Stem cells offer answers about a devastating brain infection—and a new view of the immune system

by Nancy Fliesler on November 15, 2012

Why do some children develop severe encephalitis from herpes simplex virus 1, a virus that's usually innocuous? (Fred Murphy/CDC/Wikimedia Commons)

Herpes simplex virus-1 (HSV-1) is one of those viruses that’s found nearly everywhere: almost 60 percent of the U.S. population has been infected by it. Usually it causes little more than cold sores or occasional genital herpes.

But for a handful of children, it’s the source of one of the most devastating brain infections known—herpes simplex encephalitis (HSE)—causing fever, confusion, personality changes and seizures. If not caught and treated with high-dose antivirals, it’s highly fatal, and even with treatment most children are left with irreversible brain damage.

Why do some children develop HSE while everyone else just shrugs the virus off? The susceptibility is clearly genetic; indeed, Jean-Laurent Casanova, MD, PhD, at Rockefeller University several years ago identified genetic defects in a first-responder molecule known as TLR3 and in some of the molecules it interacts with. These defects prevent TLR3 from spotting viral RNA—the sign of an intrusion—and from producing interferon-alpha to help kill the virus.

Yet oddly, aside from the central nervous system, children with HSE are untouched by HSV-1. In fact, their white blood cells (whose job is to fight infection) are perfectly capable of responding to the virus and producing interferon-alpha.

Luigi Notarangelo, MD, at Boston Children’s Hospital, studies the origins of rare immune disorders and wanted to probe deeper. He proposed examining the TLR3 pathway specifically in cells from the central nervous system.

“Some life-threatening infections in kids are due to ‘holes’ in the immune system,” he says. “But why is only the brain affected in this case? There must be a cell type in the central nervous system that is absolutely requiring integrity of this pathway to defend against HSV-1.”

That’s where stem cells come in. For several years, Notarangelo and colleagues have been generating stem cells from patients with various immune disorders—like severe combined immune deficiency (aka “bubble boy disease”)—and turning them into different kinds of immune-system cells to figure out what’s going awry.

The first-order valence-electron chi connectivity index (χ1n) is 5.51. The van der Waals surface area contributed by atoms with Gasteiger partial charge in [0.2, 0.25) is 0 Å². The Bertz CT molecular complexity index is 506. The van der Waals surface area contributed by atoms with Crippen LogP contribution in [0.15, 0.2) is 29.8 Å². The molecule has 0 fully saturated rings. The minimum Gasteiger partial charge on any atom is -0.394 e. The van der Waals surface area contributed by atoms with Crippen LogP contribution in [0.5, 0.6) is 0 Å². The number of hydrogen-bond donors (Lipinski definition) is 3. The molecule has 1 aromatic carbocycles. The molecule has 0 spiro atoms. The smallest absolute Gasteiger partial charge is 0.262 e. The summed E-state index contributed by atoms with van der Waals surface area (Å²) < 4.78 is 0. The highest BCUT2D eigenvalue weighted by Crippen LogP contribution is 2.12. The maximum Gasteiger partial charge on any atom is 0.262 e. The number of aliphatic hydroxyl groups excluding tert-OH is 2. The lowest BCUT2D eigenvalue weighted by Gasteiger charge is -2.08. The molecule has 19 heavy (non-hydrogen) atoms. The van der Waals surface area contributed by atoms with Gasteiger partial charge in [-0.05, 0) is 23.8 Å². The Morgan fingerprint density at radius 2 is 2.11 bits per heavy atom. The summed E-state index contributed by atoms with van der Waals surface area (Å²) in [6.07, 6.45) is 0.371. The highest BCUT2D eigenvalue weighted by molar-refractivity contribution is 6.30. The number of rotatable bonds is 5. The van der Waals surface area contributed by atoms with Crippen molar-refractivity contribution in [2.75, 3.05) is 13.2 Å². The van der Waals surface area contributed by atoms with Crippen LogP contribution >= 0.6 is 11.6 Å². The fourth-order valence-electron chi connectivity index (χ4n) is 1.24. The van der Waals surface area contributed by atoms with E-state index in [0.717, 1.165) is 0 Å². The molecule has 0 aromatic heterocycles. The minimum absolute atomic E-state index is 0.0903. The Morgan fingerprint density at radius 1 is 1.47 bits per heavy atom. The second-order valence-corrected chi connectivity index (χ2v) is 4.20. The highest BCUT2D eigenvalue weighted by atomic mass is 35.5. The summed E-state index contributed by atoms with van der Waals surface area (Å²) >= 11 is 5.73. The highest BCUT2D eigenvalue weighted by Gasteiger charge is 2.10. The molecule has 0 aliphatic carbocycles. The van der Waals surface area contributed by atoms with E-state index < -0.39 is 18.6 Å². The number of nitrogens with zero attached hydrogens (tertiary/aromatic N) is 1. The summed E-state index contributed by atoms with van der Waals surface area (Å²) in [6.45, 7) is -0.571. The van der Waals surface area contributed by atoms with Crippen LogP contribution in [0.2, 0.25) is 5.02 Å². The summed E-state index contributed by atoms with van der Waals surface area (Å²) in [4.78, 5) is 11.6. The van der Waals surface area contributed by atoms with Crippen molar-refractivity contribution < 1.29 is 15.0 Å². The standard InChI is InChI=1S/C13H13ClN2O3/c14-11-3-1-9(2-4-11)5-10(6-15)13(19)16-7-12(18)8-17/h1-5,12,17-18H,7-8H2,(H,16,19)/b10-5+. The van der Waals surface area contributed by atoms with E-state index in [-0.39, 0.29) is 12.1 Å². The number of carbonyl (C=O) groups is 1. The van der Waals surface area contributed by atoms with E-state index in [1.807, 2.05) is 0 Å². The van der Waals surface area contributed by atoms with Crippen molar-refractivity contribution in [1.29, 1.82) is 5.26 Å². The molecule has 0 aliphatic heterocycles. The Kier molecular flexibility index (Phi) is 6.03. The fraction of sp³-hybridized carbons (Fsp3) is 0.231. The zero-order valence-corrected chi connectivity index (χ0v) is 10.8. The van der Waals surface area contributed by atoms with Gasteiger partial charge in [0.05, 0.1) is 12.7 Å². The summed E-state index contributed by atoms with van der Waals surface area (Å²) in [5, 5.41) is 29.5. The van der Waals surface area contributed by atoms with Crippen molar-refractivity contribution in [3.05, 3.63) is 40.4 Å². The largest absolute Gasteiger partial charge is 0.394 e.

So Casanova sent Notarangelo skin cells from patients with HSE. With the help of the laboratory of George Daley, MD, PhD, at Boston Children’s, Notarangelo and colleagues from Rockefeller University and the Sloan-Kettering Institute for Cancer Research turned back the developmental clock, sending the skin cells back to an immature, embryonic-like state, capable of developing into any tissue.

Luigi Notarangelo is using iPS cells to probe the biology of immune deficiencies.

They then differentiated these so-called induced pluripotent stem cells (iPS cells) into neural stem cells, neurons, oligodendrocytes, astrocytes—all the cell types that make up the brain. “Working with iPS cells allowed us to model the infection and look at the mechanism, without touching the brain,” says Notarangelo.

When challenged with HSV-1, even small doses, the brain cells generated from HSE patients—especially neurons and oligodendrocytes—were unable to produce enough interferon to mount an effective defense, and died from infection. Brain cells generated from controls produced robust amounts of interferon and prevented HSV-1 from replicating.

The work, recently published in Nature, has allowed Notarangelo to uncover brain-specific genetic defects that could be tackled through completely new kinds of treatments. Most immediately, the missing interferon-alpha could be delivered into patients’ brains via an injection into the cerebrospinal fluid.

Notarangelo hopes to find the mechanisms behind heightened susceptibility to other viruses which, like HSV-1, lack a vaccine. His research and that of other groups may also help change the way we understand the immune system.

In addition to acquired immunity (based on recognition of invaders and production of pathogen-specific antibodies) and innate immunity (a rapid, generic response), scientists are increasingly recognizing something called intrinsic immunity that can block infection as soon as a virus enters the body.

And iPS cells, which earned a Nobel prize this year and have been used to model about 50 diseases to date, may help solve some other infectious disease mysteries, like why viral hepatitis or influenza can be rapidly fatal for some people but not others. Perhaps the genetic defect lies only in certain cells, like liver cells in the case of fulminant hepatitis or lung cells in the case of influenza.

“Each cell in the body has its way to protect itself against infections,” says Notarangelo. “With iPS cells, you can model the response in every cell type you are interested in.”

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